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The function F is given on the whole real axis, and for each x the equality holds: F $(x + 1)$ F $(x)$ + F $(x + 1)$ + 1 = 0.

Prove that the function F can not be continuous.

In the dense dark forest ten sources of dead water are erupting from the ground: named from N 1 to N 10. Of the first nine sources, dead water can be taken by everyone, but the source N 10 is in the cave of the dark wizard, from which no one, except for the dark wizard himself, can collect water. The taste and color of dead water is no different from ordinary water, however, if a person drinks from one of the sources, then he will die. Only one thing can save him: if he then drinks poison from a source whose number is greater. For example, if he drinks from the seventh source, then he must necessarily drink poison from the N 8, N 9 or N 10 sources. If he doesn’t drink poison from the seventh source, but does from the ninth, only the poison from the source N 10 will save him. And if he originally drinks the tenth poison, then nothing will help him now. Robin Hood summoned the dark wizard to a duel. The terms of the duel were as follows: each brings with him a mug of liquid and gives it to his opponent. The dark wizard was delighted: “Hurray, I will give him poison No. 10, and Robin Hood can not be saved!” And I’ll drink the poison, which Robin Hood brings to me, then ill drink the N10 poison and that will save me! ” On the appointed day, both opponents met at the agreed place. They honestly exchanged mugs and drank what was in them. However, afterwards erupted the joy and surprise of the inhabitants of the dark forest, when it turned out that the dark wizard had died, and Robin Hood remained alive! Only the Wise Owl was able to guess how Robin Hood had managed to defeat dark wizard. Try and guess as well.

The judges of an Olympiad decided to denote each participant with a natural number in such a way that it would be possible to unambiguously reconstruct the number of points received by each participant in each task, and that from each two participants the one with the greater number would be the participant which received a higher score. Help the judges solve this problem!

The tracks in a zoo form an equilateral triangle, in which the middle lines are drawn. A monkey ran away from its cage. Two guards try to catch the monkey. Will they be able to catch the monkey if all three of them can run only along the tracks, and the speed of the monkey and the speed of the guards are equal and they can always see each other?

Two players play on a square field of size 99 × 99, which has been split onto cells of size 1 × 1. The first player places a cross on the center of the field; After this, the second player can place a zero on any of the eight cells surrounding the cross of the first player. After that, the first puts a cross onto any cell of the field next to one of those already occupied, etc. The first player wins if he can put a cross on any corner cell. Prove that with any strategy of the second player the first can always win.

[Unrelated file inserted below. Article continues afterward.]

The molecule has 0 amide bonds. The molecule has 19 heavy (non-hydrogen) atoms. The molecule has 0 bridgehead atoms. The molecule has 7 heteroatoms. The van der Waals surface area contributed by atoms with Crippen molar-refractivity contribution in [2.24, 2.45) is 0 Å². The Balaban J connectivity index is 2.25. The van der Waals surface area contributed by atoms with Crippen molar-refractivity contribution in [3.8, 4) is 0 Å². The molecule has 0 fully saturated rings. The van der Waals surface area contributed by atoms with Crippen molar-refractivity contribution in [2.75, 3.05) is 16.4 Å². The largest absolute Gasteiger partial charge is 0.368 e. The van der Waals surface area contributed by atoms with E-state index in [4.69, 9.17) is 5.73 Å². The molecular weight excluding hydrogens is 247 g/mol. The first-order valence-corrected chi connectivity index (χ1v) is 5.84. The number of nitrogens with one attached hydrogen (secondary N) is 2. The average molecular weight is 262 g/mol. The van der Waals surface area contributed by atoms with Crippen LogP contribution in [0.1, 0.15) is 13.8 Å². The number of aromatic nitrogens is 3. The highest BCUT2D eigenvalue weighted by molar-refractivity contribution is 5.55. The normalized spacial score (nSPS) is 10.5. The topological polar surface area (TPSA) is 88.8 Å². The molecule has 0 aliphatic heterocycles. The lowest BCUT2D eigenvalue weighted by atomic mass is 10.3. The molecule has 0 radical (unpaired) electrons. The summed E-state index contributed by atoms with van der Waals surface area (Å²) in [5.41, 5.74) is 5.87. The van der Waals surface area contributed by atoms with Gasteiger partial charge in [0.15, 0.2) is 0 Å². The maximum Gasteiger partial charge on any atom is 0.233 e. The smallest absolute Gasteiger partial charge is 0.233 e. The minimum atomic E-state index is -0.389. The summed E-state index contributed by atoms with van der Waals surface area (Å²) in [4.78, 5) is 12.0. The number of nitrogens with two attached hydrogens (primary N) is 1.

There was a football match of 10 versus 10 players between a team of liars $($ who always lie $)$ and a team of truth-tellers $($ who always tell the truth $)$. After the match, each player was asked: “How many goals did you score?” Some participants answered “one”, Callum said “two”, some answered “three”, and the rest said “five”. Is Callum lying if it is known that the truth-tellers won with a score of 20: 17?

Four outwardly identical coins weigh 1, 2, 3 and 4 grams respectively.

Is it possible to find out in four weighings on a set of scales without weights, which one weighs how much?

On the school board a chairman is chosen. There are four candidates: A, B, C and D. A special procedure is proposed – each member of the council writes down on a special sheet of candidates the order of his preferences. For example, the sequence ACDB means that the councilor puts A in the first place, does not object very much to C, and believes that he is better than D, but least of all would like to see B. Being placed in first place gives the candidate 3 points, the second – 2 points, the third – 1 point, and the fourth – 0 points. After collecting all the sheets, the election commission summarizes the points for each candidate. The winner is the one who has the most points.

After the vote, C $($who scored fewer points than everyone $)$ withdrew his candidacy in connection with his transition to another school. They did not vote again, but simply crossed out B from all the leaflets. In each sheet there are three candidates left. Therefore, first place was worth 2 points, the second – 1 point, and the third – 0 points. The points were summed up anew.

Could it be that the candidate who previously had the most points, after the self-withdrawal of B received the fewest points?